Hi Aj
I don’t be***ve it is possible to move on as though nothing has happened as a great deal has happened.   It is important to gain from the knowledge and experience and not lose more than you have already lost.   Moving on with knowledge will make things different for you and that help you cope.  
Your husband tells ***s to protect his addiction and as time has gone on, his ***s would have become more and more fanciful.   I cannot tell you what to do but I think it is best to not trust anything he says because he cannot trust himself.
Every *** he has told to cover unacceptable behaviour has built upon a previous ***.   After years of ***** the CG(compulsive gambler) is so riddled with ***s that truth is totally lose – your husband’s ***s have become his truth and it is all he he remembers. It is the addiction at work which has drastically changed his reality to fit his personal perception and it is extremely sad for him as well as you.
We have discussed telling children in our Friends and Family topic forum (just below this forum), please have a look at it and perhaps write in it – you will be answered.   I think it would be better for you to gain as much knowledge as you can before you can make your informed decision for ‘your’ children.
Does your husband accept that he has a serious addiction?   Does he want to control his addiction and if so what has he done so far towards getting help for himself?
Your husband’s head is messed up but your marriage does not have to be.    In my opinion, it is better to sit tight and learn as much as you can, until you are ready to make ‘your’ informed decision on what you want to do with your life.   To do this you need to regain your confidence and self-esteem, which is in your power alone to do.   Your husband is like a 4th child.   For a long time you will have been bringing your ‘4’ children up and you
have managed because you are stronger than your husband, as you are not controlled by an addiction.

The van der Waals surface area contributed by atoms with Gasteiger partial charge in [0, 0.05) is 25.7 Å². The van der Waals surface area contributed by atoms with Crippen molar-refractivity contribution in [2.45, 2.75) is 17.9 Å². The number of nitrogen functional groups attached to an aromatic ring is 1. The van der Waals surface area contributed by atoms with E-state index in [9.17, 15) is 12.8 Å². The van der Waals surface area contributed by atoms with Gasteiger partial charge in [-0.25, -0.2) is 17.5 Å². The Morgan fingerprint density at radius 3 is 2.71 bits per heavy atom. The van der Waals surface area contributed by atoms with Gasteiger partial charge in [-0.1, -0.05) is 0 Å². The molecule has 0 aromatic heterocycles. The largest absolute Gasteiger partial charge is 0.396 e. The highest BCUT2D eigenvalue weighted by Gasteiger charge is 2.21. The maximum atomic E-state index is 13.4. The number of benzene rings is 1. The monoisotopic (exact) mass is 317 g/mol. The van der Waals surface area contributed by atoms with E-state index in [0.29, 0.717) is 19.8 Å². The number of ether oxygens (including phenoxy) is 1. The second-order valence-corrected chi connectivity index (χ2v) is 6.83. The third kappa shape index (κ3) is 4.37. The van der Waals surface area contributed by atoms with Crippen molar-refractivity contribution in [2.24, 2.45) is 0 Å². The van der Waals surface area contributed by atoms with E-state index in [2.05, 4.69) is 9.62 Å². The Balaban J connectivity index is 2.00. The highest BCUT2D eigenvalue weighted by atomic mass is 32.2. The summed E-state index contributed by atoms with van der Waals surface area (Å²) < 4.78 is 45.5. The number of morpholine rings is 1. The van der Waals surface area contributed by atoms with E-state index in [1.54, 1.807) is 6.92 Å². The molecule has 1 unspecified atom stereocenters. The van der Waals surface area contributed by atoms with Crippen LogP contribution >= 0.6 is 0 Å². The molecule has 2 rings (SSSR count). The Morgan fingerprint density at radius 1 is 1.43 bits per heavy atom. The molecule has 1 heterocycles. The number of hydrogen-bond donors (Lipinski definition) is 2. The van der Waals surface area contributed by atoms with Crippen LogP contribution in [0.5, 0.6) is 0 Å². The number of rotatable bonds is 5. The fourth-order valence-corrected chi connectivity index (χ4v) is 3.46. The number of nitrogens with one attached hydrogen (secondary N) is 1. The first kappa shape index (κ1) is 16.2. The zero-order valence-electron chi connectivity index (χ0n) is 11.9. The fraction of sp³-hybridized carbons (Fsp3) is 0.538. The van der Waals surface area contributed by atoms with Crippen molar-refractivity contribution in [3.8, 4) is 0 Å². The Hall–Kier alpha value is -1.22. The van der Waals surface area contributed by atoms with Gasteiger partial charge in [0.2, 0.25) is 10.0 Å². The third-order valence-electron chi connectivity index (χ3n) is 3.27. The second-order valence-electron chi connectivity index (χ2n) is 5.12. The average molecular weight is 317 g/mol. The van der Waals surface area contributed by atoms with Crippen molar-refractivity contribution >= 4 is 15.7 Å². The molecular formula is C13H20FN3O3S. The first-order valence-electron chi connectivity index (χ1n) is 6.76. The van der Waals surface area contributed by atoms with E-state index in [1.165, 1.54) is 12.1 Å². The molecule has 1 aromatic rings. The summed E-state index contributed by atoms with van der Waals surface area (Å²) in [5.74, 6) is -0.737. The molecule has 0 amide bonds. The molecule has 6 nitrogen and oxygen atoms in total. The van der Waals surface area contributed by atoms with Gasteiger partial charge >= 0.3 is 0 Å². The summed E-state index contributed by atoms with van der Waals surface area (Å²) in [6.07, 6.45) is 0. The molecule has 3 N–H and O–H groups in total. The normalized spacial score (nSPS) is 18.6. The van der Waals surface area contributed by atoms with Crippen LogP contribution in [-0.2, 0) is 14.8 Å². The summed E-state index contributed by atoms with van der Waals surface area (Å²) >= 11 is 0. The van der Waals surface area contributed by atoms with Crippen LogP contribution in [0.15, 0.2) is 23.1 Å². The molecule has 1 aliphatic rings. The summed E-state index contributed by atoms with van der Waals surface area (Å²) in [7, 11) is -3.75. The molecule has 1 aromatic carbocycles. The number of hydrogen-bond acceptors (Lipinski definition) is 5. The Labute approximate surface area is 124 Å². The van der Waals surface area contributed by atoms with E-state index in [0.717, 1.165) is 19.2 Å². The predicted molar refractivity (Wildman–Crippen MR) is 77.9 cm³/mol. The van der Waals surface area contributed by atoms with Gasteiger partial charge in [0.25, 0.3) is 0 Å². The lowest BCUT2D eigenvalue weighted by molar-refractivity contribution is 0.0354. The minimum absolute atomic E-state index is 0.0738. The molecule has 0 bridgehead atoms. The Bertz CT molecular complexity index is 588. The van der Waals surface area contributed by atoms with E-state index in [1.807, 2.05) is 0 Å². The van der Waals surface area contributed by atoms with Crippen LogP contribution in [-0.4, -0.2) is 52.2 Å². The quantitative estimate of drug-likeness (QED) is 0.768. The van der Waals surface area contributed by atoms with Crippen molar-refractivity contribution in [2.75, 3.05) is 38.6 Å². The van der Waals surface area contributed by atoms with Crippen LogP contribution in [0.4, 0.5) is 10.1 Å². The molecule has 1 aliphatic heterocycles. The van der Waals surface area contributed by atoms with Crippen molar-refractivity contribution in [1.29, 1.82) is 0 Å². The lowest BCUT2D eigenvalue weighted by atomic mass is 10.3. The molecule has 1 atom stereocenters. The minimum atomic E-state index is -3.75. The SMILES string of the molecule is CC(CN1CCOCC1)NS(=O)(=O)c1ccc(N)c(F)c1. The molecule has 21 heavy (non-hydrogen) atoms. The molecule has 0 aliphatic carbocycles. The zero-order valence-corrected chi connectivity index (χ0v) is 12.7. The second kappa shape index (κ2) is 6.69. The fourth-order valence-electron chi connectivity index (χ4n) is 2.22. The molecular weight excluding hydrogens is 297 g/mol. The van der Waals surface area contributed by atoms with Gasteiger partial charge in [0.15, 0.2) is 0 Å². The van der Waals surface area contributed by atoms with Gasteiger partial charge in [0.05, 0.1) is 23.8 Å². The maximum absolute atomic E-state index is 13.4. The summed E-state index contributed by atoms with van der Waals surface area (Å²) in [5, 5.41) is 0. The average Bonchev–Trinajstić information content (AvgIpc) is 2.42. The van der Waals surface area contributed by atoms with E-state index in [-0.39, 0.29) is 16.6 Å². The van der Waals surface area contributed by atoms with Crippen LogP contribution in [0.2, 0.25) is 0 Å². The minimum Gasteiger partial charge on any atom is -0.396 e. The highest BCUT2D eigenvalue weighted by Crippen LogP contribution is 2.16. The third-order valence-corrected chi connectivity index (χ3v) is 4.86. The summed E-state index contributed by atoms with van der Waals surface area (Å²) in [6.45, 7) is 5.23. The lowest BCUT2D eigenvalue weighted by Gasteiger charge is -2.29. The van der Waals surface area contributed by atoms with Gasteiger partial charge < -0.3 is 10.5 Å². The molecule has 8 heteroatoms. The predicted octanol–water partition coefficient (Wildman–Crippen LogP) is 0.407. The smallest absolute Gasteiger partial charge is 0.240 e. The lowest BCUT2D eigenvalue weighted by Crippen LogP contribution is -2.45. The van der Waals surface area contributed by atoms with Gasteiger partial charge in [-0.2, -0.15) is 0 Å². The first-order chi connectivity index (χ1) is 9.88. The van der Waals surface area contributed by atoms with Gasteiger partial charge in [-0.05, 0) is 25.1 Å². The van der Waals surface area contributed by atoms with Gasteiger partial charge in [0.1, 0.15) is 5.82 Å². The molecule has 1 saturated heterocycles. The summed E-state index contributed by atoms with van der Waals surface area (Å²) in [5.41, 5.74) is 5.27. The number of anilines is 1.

Is your husband’s work ******* up in your businesses?   It is important for a CG to accept their debts from their behaviour and to rectify them without enablement from another.   Obviously if your husband is being paid out of your business this is more difficult.  
You are already doing well by removing your husband’s access to money. Cash to a CG is the same as giving an ********* a drink.   Unfortunately you cannot make your husband stop gambling – he ***** the right support and it is to be found on this site and in GA. Dedicated addiction counsellors and other CGs who are living their lives in control of their addiction will understand your husband and support him. 
It is important to realise that your husband’s addiction is not your fault and not his either.   Neither of you deserve what has happened to you.   It is ‘you’ that you can look after and it is ‘you’ that you need to look after.  Every day make sure you do something for yourself.
As Monique has said – anger is so understandable but it wears you out.   Don’t threaten your husband unless you are 100% sure that it is what you want.   His addiction is the master of manipulation and if you don’t carry out a threat the addiction sees it as a weakness and a green light to carry on.
It is not the professional way but many of us have separated the addiction from our loved one as a coping mechanism.   When you talk to your husband, it is good to imagine his addiction as a slavering beast in the corner waiting to leap out if you threaten it.   When the addiction sees anger, threats, pleading it comes between you and you and distorts what you say and the twisted rep***s you recieve are the addiction talking.   Keep that addiction in the corner, confuse it by not behaving as it expects.  It will always be looking for a reason to blame you.      
I will wait for your rep***s and then talk further